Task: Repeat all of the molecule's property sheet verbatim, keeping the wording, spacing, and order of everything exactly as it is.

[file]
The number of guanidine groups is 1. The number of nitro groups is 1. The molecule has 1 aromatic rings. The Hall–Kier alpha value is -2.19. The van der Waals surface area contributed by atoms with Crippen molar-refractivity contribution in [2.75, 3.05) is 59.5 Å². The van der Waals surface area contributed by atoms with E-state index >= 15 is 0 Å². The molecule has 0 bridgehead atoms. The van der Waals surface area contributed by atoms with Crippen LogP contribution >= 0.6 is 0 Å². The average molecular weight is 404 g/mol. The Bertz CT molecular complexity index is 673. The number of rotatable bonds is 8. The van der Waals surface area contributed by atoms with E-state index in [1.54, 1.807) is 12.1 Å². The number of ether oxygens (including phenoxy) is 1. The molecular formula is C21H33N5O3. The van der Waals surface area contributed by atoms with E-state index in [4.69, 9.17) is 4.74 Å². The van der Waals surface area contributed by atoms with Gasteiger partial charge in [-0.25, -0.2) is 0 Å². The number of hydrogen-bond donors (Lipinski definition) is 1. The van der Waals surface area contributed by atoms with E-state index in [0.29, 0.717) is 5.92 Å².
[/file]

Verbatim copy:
The number of guanidine groups is 1. The number of nitro groups is 1. The molecule has 1 aromatic rings. The Hall–Kier alpha value is -2.19. The van der Waals surface area contributed by atoms with Crippen molar-refractivity contribution in [2.75, 3.05) is 59.5 Å². The van der Waals surface area contributed by atoms with E-state index >= 15 is 0 Å². The molecule has 0 bridgehead atoms. The van der Waals surface area contributed by atoms with Crippen LogP contribution >= 0.6 is 0 Å². The average molecular weight is 404 g/mol. The Bertz CT molecular complexity index is 673. The number of rotatable bonds is 8. The van der Waals surface area contributed by atoms with E-state index in [1.54, 1.807) is 12.1 Å². The number of ether oxygens (including phenoxy) is 1. The molecular formula is C21H33N5O3. The van der Waals surface area contributed by atoms with E-state index in [4.69, 9.17) is 4.74 Å². The van der Waals surface area contributed by atoms with Gasteiger partial charge in [-0.25, -0.2) is 0 Å². The number of hydrogen-bond donors (Lipinski definition) is 1. The van der Waals surface area contributed by atoms with E-state index in [0.29, 0.717) is 5.92 Å².